Aseptic meningitis in infants younger than 2 years of age: Acute illness and neurologic complications

M. L. Rorabaugh, L. E. Berlin, F. Heldrich, K. Roberts, L. A. Rosenberg, T. Doran, J. F. Modlin

Research output: Contribution to journalArticlepeer-review

Abstract

Objective. We report the clinical features and cerebrospinal fluid (CSF) laboratory values for 277 children younger than 24 months of age with aseptic meningitis who were prospectively evaluated at three Baltimore hospitals between July 1986 and December 1990. A major objective was to define the incidence, etiology, and outcome of neurologic complications occurring during the acute illness. Methods. Cases were identified by surveillance in the ambulatory care departments of each of the three hospitals, pertinent historical and clinical data were obtained by interview of the parents and by review of the medical records, initial CSF laboratory values were recorded, and appropriate specimens were submitted to determine the viral etiology. A subset of 216 children who participated in a long-term natural history study were followed periodically with neurologic examinations and formal neurodevelopmental testing. Results. Most cases occurred in very young infants; 63.5% of patients were 8 weeks of age or younger, and 84.1% were younger than 16 weeks of age. In this very young cohort, the dominant symptoms were fever and irritability; only 8.7% had evidence of meningeal irritation at the initial examination. The acute illness was complicated by either complex seizures, physical evidence of increased intracranial pressure, or coma in 25 (9.0%) cases. Within the age group under study, these complications were each significantly more likely to occur in patients older than 12 weeks of age than in younger infants. The risk of neurologic complications was similar among infants infected with group B coxsackieviruses and echoviruses, the two major enterovirus classes observed to cause disease. Acute central nervous system (CNS) complications could not be correlated with extremely abnormal CSF laboratory indices. Importantly, there was no risk of long-term neurologic sequelae attributable to acute CNS complications. Conclusions. While approximately 9% of infants and children younger than 2 years of age with aseptic meningitis experience acute CNS complications in the form of complex seizures, increased intracranial pressure, or coma, the prognosis for long-term cognitive development appears to be as favorable as the prognosis for children with aseptic meningitis who do not experience these complications.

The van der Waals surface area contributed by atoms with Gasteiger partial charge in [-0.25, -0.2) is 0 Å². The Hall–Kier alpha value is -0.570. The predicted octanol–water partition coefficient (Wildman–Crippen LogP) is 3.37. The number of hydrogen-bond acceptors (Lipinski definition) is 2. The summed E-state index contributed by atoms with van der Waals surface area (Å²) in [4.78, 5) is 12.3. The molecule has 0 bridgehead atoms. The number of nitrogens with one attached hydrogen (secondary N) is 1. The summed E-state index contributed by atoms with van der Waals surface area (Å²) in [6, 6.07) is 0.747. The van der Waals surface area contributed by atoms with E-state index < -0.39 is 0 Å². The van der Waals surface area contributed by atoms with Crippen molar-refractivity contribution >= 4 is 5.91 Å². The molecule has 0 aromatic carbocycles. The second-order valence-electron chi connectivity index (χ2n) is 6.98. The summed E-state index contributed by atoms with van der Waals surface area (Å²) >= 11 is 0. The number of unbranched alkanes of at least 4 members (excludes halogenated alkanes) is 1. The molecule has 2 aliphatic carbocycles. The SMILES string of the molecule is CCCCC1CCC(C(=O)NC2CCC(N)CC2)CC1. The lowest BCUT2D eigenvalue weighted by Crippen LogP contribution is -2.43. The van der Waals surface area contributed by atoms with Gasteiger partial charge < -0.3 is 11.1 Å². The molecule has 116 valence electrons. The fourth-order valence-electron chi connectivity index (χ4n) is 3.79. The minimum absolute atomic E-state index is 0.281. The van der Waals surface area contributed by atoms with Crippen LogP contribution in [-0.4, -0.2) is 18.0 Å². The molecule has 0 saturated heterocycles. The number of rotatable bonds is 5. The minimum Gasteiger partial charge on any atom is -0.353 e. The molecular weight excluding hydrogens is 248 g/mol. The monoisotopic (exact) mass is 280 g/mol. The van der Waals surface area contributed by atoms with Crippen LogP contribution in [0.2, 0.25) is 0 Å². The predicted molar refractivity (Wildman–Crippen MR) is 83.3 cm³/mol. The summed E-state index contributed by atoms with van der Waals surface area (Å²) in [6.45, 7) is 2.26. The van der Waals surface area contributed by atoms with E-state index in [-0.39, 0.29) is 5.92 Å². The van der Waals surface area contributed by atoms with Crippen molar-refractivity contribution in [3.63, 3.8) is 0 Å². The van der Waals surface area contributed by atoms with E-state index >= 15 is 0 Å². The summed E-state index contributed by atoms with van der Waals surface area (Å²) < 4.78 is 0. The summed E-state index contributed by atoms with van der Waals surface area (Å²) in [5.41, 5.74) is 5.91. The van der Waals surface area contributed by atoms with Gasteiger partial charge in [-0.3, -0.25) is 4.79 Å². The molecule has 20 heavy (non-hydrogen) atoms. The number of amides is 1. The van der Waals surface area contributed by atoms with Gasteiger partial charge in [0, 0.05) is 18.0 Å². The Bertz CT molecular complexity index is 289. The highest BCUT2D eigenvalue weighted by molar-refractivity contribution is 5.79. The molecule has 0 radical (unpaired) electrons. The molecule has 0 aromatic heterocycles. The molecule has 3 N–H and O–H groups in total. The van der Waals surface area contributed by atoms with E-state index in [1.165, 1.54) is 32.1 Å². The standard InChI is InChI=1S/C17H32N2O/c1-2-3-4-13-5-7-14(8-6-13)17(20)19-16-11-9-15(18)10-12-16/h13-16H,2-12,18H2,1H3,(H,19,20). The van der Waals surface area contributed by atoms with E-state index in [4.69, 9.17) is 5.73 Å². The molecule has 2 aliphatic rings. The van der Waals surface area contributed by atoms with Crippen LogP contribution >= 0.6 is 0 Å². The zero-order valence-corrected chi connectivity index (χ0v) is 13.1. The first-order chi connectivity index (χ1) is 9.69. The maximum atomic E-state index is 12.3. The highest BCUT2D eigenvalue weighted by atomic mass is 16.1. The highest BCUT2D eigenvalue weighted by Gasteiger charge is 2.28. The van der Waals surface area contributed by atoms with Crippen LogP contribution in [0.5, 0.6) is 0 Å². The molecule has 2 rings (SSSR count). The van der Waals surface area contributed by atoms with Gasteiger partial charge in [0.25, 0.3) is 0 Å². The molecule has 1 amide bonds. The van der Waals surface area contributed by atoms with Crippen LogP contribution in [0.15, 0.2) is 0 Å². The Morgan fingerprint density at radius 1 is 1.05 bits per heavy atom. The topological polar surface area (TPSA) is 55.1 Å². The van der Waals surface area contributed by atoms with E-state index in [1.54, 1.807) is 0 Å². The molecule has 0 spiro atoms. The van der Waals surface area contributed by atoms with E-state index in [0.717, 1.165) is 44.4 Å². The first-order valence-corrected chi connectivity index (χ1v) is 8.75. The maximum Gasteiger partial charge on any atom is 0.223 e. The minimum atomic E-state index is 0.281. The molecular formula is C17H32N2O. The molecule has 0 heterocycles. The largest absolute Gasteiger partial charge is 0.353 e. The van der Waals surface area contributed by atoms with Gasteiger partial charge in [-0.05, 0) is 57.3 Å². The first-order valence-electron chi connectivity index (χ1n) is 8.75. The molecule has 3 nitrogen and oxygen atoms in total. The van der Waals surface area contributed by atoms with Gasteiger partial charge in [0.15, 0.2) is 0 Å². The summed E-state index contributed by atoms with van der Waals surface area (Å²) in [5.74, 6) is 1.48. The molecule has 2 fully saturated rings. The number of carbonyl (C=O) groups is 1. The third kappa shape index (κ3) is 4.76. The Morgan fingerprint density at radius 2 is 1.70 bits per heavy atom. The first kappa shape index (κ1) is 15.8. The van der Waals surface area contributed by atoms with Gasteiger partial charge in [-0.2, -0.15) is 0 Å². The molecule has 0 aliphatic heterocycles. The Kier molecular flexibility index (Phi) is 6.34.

Original languageEnglish (US)
Pages (from-to)206-211
Number of pages6
JournalPediatrics
Volume92
Issue number2 I
StatePublished - 1993

Keywords

  • infant
  • meningitis

ASJC Scopus subject areas

  • Pediatrics, Perinatology, and Child Health

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